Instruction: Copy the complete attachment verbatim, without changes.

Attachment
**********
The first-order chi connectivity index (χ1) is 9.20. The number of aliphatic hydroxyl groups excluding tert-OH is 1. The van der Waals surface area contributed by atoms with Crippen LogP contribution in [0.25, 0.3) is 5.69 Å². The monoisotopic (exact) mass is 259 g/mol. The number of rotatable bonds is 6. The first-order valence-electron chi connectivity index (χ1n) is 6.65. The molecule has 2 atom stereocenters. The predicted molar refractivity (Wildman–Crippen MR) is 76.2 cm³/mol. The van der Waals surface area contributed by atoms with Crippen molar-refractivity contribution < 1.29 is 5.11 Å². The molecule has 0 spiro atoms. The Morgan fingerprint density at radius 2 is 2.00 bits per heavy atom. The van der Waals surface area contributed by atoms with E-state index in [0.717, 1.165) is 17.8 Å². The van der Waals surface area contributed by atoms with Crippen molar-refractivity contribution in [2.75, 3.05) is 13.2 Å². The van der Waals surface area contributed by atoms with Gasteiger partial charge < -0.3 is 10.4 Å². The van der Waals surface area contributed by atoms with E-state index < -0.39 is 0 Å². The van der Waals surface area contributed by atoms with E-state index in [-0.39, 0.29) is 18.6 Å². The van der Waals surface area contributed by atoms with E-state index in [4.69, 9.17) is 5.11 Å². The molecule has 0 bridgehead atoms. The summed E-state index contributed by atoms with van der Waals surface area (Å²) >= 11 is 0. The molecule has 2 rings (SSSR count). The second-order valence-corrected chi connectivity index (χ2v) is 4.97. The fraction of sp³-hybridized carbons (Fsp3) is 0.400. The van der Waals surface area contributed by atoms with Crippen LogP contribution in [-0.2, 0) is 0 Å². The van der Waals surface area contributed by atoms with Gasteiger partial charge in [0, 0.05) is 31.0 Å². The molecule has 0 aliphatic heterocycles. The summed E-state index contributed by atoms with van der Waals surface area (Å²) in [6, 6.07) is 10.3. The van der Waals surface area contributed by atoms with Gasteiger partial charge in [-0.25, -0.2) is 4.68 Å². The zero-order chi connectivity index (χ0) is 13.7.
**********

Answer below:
The first-order chi connectivity index (χ1) is 9.20. The number of aliphatic hydroxyl groups excluding tert-OH is 1. The van der Waals surface area contributed by atoms with Crippen LogP contribution in [0.25, 0.3) is 5.69 Å². The monoisotopic (exact) mass is 259 g/mol. The number of rotatable bonds is 6. The first-order valence-electron chi connectivity index (χ1n) is 6.65. The molecule has 2 atom stereocenters. The predicted molar refractivity (Wildman–Crippen MR) is 76.2 cm³/mol. The van der Waals surface area contributed by atoms with Crippen molar-refractivity contribution < 1.29 is 5.11 Å². The molecule has 0 spiro atoms. The Morgan fingerprint density at radius 2 is 2.00 bits per heavy atom. The van der Waals surface area contributed by atoms with E-state index in [0.717, 1.165) is 17.8 Å². The van der Waals surface area contributed by atoms with Crippen molar-refractivity contribution in [2.75, 3.05) is 13.2 Å². The van der Waals surface area contributed by atoms with Gasteiger partial charge < -0.3 is 10.4 Å². The van der Waals surface area contributed by atoms with E-state index < -0.39 is 0 Å². The van der Waals surface area contributed by atoms with E-state index in [-0.39, 0.29) is 18.6 Å². The van der Waals surface area contributed by atoms with E-state index in [4.69, 9.17) is 5.11 Å². The molecule has 0 bridgehead atoms. The summed E-state index contributed by atoms with van der Waals surface area (Å²) >= 11 is 0. The molecule has 2 rings (SSSR count). The second-order valence-corrected chi connectivity index (χ2v) is 4.97. The fraction of sp³-hybridized carbons (Fsp3) is 0.400. The van der Waals surface area contributed by atoms with Crippen LogP contribution in [-0.2, 0) is 0 Å². The van der Waals surface area contributed by atoms with Gasteiger partial charge in [0, 0.05) is 31.0 Å². The molecule has 0 aliphatic heterocycles. The summed E-state index contributed by atoms with van der Waals surface area (Å²) in [6, 6.07) is 10.3. The van der Waals surface area contributed by atoms with Gasteiger partial charge in [-0.25, -0.2) is 4.68 Å². The zero-order chi connectivity index (χ0) is 13.7.